Payment Practices Deteriorating Across Asia
COVID-19 is causing an unprecedented interruption in business activity across Asia as global trade is projected to plummet by as much as 15%. Businesses are up against major liquidity constraints. As a result, payment practices are deteriorating. The Payment Practices Barometer survey of businesses in the region by trade credit insurer Atradius reveals a concerning trend of rising payment default risks, bad debts and insolvencies.
Late Payments Run Rampant
The survey, which included firms in China, Hong Kong, India, Indonesia, Singapore, Taiwan and the United Arab Emirates, found that late payments affect more than half (52%) of the total value of B2B invoices issued in Asia, largely due to liquidity restraints.
China and Singapore both are trending better than the region’s average, but India and the UAE are in the opposite boat. Late payments there amount to 66% and 72%, respectively, of the total value of B2B credit sales, locking up a significant portion of working capital for weeks at a time. Payment terms in both India and the UAE are significantly longer than in other countries surveyed (UAE has the longest, with 57 days on average). Companies operating in either India or the UAE need to be aware of the situation, as it can be a notoriously difficult and long process to recover outstanding receivables through local courts.
Across the board, late payments have a negative cascading effect for Asian firms: When businesses don’t receive timely payment, they in turn delay payment of invoices to their own suppliers or turn to domestic supplier credit for short-term trade financing. Chasing overdue invoices also ends up eating up a large portion of a company’s time, resources, and funds. One silver lining here: firms in Hong Kong, Taiwan, and China appear to be quite successful in their collection efforts, indicating an overall benign business environment in these markets.
It is important to note that the survey was conducted in March 2020 and conditions have only further worsened since then. Supply chains have been thrown into chaos by the global spread of COVID-19. Major portions of the economy have been shut down for months, and it’s impossible to immediately resume normal supply chain operations. Every part of the production process is cloaked in uncertainty, causing enormous liquidity pressures. To make matters worse, after being less than fully operational for weeks or months, companies are also seeing a downgrade in their creditworthiness, making it difficult for them to obtain funding lines from banks.
Minimizing Credit Risk in the COVID-19 Era
Undoubtedly as a response to the current challenging environment, companies across Asia have expressed an increased commitment to tighter credit management.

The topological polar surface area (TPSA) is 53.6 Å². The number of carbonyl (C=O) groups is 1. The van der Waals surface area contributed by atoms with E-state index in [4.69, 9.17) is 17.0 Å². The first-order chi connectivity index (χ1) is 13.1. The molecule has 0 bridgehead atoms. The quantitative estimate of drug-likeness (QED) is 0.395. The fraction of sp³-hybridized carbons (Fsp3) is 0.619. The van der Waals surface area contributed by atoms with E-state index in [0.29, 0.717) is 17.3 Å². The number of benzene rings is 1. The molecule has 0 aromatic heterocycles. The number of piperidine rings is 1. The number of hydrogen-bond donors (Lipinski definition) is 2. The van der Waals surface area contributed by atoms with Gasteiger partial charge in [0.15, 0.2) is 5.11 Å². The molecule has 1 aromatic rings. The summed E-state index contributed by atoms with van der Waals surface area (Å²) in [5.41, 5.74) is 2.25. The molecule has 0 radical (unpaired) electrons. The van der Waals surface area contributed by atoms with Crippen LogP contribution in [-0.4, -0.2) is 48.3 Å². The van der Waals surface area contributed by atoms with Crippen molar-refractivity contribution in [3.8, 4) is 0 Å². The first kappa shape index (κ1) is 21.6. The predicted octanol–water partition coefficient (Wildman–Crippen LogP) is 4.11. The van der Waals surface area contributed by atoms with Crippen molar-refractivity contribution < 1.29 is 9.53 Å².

To protect their accounts receivables, many Asian firms are increasingly turning to credit management tools and tactics, such as reducing single-buyer concentrations, self-insurance, credit insurance or demanding cash payment, letters of credit or payment guarantees. Self-insurance remains preferred for many companies in the region, especially India.
Many companies rely on a variety of tactics, and the popularity of each varies by country. In the UAE, for instance, bank guarantees and letters of credit are popular, whereas Hong Kong firms prefer to use self-insurance and trade credit insurance and Chinese businesses heavily rely on guarantees of payment prior to a credit-based sale.
Open account credit for B2B transactions is gaining popularity for Asian firms overall, as evidenced by a trend toward lengthening payment terms. The UAE leads the pack among surveyed countries in terms of percentage of the value of B2B sales made on credit (64%) and payment terms (57 days). For comparison, the regional average is 56% and 43 days.
A shift toward open account credit may be in part due to businesses wanting to offer more competitive sales terms amidst the U.S.-China tariff uncertainty or to better negotiate supply chain and trade challenges created by the pandemic. This is likely the case in Taiwan, for instance, where there was previously reluctance to use open account credit – now, credit-based B2B sales make up 54% of the total value of B2B sales, compared to 43% last year. China has also seen a reversal of typical payment practices and now more than half of B2B sales in the country are made on credit.
A Reason to Hope?
Even considering the challenging economic conditions and deteriorating payment practices, firms across Asia express optimism in the future, with many survey respondents expressing belief that both sales and profits in their industry will improve in the near term. But again, that was in March, and we have every reason to believe that this optimism has since faded.
While the total impact of the global pandemic remains murky, what is clear is that businesses throughout Asia would benefit from coherent credit management strategies that have buy-in from all parts of the business, including sales. It’s more important than ever for companies to know their customers, keep tabs on their customers’ financial standing and regularly review both their credit management strategies and the liquidity positions of trading partners.
Gordon Cessford is the president and regional director of North America for Atradius Trade Credit Insurance, Inc.
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